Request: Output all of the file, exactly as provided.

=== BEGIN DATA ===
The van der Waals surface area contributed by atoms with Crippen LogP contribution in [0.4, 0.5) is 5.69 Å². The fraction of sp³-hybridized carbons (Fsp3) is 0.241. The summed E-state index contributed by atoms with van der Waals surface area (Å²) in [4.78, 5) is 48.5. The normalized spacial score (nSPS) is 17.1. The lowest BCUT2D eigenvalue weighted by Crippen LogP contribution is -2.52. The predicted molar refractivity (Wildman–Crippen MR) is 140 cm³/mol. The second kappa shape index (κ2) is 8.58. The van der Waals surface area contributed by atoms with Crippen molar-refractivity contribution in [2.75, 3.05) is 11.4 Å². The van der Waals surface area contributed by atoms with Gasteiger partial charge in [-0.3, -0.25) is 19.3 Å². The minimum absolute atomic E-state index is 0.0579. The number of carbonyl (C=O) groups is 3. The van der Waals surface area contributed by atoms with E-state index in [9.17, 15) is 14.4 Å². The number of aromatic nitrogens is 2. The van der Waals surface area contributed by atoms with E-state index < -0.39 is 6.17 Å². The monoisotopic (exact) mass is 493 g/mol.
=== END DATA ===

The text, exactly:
The van der Waals surface area contributed by atoms with Crippen LogP contribution in [0.4, 0.5) is 5.69 Å². The fraction of sp³-hybridized carbons (Fsp3) is 0.241. The summed E-state index contributed by atoms with van der Waals surface area (Å²) in [4.78, 5) is 48.5. The normalized spacial score (nSPS) is 17.1. The lowest BCUT2D eigenvalue weighted by Crippen LogP contribution is -2.52. The predicted molar refractivity (Wildman–Crippen MR) is 140 cm³/mol. The second kappa shape index (κ2) is 8.58. The van der Waals surface area contributed by atoms with Crippen molar-refractivity contribution in [2.75, 3.05) is 11.4 Å². The van der Waals surface area contributed by atoms with Gasteiger partial charge in [-0.3, -0.25) is 19.3 Å². The minimum absolute atomic E-state index is 0.0579. The number of carbonyl (C=O) groups is 3. The van der Waals surface area contributed by atoms with E-state index in [9.17, 15) is 14.4 Å². The number of aromatic nitrogens is 2. The van der Waals surface area contributed by atoms with E-state index < -0.39 is 6.17 Å². The monoisotopic (exact) mass is 493 g/mol.